South Luangwa National Park

South Luangwa was founded as a game reserve in 1938, it became a national park in 1972 and now covers 9,050km2. The park is located in eastern Zambia, the southernmost of three national parks in the valley of the Luangwa River.

South Luangwa National Park has been named one of the greatest wildlife sanctuaries in the world. This isn’t without reason, visit South Luangwa and you will see an abundance of wildlife, especially around the Luangwa River.

Wildlife of South Luangwa National Park

The park supports large populations of Thornicroft’s giraffe, an endemic species to the park, and herds of elephants, Crawshay’s Zebras, Cookson’s wildebeest, both of which are endemic to the park, and Cape buffalos often several hundred strong.

South Luangwa is very well known for its big cats (and wild dogs). There are said to be at least 9 prides, however, the exact number of lions in the park is unknown. There is also a profusion of leopard in the park, known as ‘the valley of leopards’, experts say there are 3 leopards for every km2 in South Luangwa. The park isn’t only rich in big cats, the wild dogs, although more elusive than their feline counterparts, are prominent in the Luangwa Valley, there are multiple packs in the park, sometimes up to 40 members strong.

South Luangwa also plays host to many other animals: antelope, 14 different species in fact, including kudu, impala, bushbuck, sable and puku, as well as warthogs, hyena, monkeys, baboons, porcupine and much, much more. Get close to the river and you will see lots of crocodiles and hippos, it is estimated there are 50 hippos per km of river.

South Luangwa is also somewhat of a birder’s paradise, the park welcomes more than 450 species each year, in one day you could see 100 species. The birdlife includes many species typical of southern Africa and those more usually known from East Africa. The Visitor favourites include the Carmine Bee Eater and Lilac Breasted Roller, and the rare African Pitta and Narina Trogon.

Vegetation of South Luangwa National Park

Baobabs are a very common site across the park but there is a specific Baobab Forest where some of the trees are estimated to be over 300 years old meaning they were around before the first people started exploring the area. Sausage trees are known as Muvungula locally – again these are plentiful but always fascinating to see. The fruit can grow up to 3 feet in length and weigh up to 22 pounds. They grow from the centre of the maroon coloured flowers, which many mammals in the park feed on. Other trees you will spot in the park include Scrambled Egg Tree (Desert Cassia tree), Marula tree and tall vegetable ivory palm.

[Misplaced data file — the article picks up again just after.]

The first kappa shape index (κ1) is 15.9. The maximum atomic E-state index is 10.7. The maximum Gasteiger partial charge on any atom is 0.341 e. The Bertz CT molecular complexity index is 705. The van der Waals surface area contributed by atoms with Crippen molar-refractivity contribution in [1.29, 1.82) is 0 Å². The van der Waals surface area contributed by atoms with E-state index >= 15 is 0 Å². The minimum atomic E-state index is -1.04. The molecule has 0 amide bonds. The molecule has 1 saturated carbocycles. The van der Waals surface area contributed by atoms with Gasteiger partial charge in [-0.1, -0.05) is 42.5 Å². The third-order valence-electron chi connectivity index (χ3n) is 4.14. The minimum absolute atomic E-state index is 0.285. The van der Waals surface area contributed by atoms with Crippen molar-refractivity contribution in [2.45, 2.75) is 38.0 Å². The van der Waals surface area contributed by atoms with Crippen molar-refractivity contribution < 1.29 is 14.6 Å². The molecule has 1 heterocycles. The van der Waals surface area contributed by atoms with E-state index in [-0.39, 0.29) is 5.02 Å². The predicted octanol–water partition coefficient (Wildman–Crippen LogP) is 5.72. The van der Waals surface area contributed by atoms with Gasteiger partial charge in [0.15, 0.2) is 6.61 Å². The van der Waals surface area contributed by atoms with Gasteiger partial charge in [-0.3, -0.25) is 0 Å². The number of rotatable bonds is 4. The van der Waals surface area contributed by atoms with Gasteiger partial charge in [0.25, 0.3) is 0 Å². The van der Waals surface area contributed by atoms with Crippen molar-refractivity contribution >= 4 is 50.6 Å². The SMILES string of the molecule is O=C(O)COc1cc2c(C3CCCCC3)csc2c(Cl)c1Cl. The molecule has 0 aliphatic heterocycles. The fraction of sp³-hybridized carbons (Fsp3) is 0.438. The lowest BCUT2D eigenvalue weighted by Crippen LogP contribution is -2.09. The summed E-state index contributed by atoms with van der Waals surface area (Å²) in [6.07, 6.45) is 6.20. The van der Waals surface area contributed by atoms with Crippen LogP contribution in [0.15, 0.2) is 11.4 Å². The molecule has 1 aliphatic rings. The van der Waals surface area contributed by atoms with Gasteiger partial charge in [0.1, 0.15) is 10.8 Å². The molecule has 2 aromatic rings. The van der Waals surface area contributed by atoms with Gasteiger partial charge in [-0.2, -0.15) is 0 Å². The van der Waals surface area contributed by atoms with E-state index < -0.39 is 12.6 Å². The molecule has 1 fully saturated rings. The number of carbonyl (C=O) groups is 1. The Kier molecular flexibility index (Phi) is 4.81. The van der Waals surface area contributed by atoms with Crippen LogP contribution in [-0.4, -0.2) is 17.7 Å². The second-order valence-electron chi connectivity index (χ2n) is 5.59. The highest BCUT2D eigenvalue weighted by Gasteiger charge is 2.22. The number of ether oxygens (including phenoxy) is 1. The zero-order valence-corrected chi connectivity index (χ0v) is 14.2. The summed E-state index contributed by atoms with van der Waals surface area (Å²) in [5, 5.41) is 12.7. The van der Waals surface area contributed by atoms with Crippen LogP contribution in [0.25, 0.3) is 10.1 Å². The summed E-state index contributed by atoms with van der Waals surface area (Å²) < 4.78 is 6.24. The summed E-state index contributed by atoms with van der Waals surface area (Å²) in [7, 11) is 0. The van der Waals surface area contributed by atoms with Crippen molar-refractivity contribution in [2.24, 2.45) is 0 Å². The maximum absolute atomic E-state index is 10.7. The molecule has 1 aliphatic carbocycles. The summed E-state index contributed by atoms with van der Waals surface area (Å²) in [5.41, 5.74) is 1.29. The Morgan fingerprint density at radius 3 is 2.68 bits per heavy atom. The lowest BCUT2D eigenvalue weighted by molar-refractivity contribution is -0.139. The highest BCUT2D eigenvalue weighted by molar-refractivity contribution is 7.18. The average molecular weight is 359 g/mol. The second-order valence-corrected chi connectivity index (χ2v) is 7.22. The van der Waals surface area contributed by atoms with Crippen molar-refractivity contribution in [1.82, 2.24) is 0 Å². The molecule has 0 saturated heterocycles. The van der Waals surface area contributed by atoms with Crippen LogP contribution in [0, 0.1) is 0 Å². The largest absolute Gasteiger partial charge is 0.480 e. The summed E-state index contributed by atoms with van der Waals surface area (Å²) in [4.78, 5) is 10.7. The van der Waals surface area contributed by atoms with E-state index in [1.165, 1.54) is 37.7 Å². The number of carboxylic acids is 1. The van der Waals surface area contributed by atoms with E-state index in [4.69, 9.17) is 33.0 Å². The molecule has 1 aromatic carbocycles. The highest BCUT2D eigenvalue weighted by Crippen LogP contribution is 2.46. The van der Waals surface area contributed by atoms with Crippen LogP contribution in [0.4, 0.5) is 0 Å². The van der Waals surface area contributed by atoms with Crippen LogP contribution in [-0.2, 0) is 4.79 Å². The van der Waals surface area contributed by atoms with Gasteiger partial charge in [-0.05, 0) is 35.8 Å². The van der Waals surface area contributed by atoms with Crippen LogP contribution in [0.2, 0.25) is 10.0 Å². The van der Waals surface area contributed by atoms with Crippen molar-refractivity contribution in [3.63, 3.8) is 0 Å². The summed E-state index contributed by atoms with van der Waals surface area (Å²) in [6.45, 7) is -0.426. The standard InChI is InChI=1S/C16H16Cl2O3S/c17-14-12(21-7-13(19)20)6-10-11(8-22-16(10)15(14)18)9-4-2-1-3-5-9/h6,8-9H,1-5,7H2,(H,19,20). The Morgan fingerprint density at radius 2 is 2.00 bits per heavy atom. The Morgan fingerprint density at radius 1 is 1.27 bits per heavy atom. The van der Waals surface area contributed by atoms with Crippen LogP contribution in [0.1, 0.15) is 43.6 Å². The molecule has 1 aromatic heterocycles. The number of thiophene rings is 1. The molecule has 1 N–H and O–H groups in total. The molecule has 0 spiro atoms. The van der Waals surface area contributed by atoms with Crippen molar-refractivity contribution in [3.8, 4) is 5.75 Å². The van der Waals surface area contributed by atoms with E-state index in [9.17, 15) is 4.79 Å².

What to do in South Luangwa National Park

  1. Game drives:
    Game drives take place every morning and afternoon from each lodge in the Luangwa Valley, you will be accompanied by one of their qualified guides. During this activity, you will be taken through the park in an open 4×4 safari vehicle, where you will be able to observe the magnificent mammals and birds.
  2. Walking safaris:
    The Luangwa Valley is one of the few places in Africa where it is possible to walk amongst the wildlife. This is a fantastic opportunity to immerse yourself in the bush and learn more about the vegetation, ecology and insects of the park.
  3. Night drives:
    Night drives provide the opportunity to see a great variety of nocturnal animals. You may even get to see predators hunting. You will be accompanied by a guide and spotter, who are highly skilled in seeing the nocturnal beings.
  4. Photography safaris:
    Some lodges in Luangwa offer photography safaris which give guests the opportunity to sharpen their photography skills accompanied by a professional photographer. South Luangwa has great photographic hides where you can sit comfortably and wait as long as it takes to capture that perfect shot.

Who is the park good for?

South Luangwa is great for first-time safari-goers and seasoned safari pros. The park is much smaller than the most famous safari parks in Africa but it is arguably one of the top ten wildlife reserves on the continent. South Luangwa offers an unparalleled game and birdlife viewing experience and a rich landscape that will leave everyone with unforgettable memories.

South Luangwa National Park entry fees

Citizens (ZK): K41.70
Residents/SADC Nationals (USD): $20
International (USD): $25
Self-Drives (Residents/Non-Residents) (USD): $30

Where to stay in South Luangwa


Nkwali is one of those bushcamps you keep coming back to. Set downriver from the main entrance, much like Luangwa River Camp, you can access the park by boat across the river. This camp is a hippo haven! From the numerous hippo highways that make their way up the bank through pathways by the room to the resident hippo, Humphrey, who lives in the waterhole next to the pool.

Mfuwe Lodge

Mfuwe Lodge is, perhaps, one of the best-known lodges in the Luangwa valley, thanks to the elephants that annually walk through reception hoping to steal the mangoes at the back of the dining area. This incredible event occurs from late October through early December.


A rustic and authentic camp set on a normally dry riverbed, perfect for walking. Kuyenda Bush Camp is simple yet charming with a true back to nature feel. There are views stretching over the riverbed and nearby plain. Where there is plenty of wildlife to spot around camp making it an intimate safari experience.

Tours including this destination

MalZamBique Combo

22 days / 21 nights
Zambia, Malawi & Mozambique

Zambia In Style

11 days / 10 nights

Wild Zambia

17 days / 16 nights

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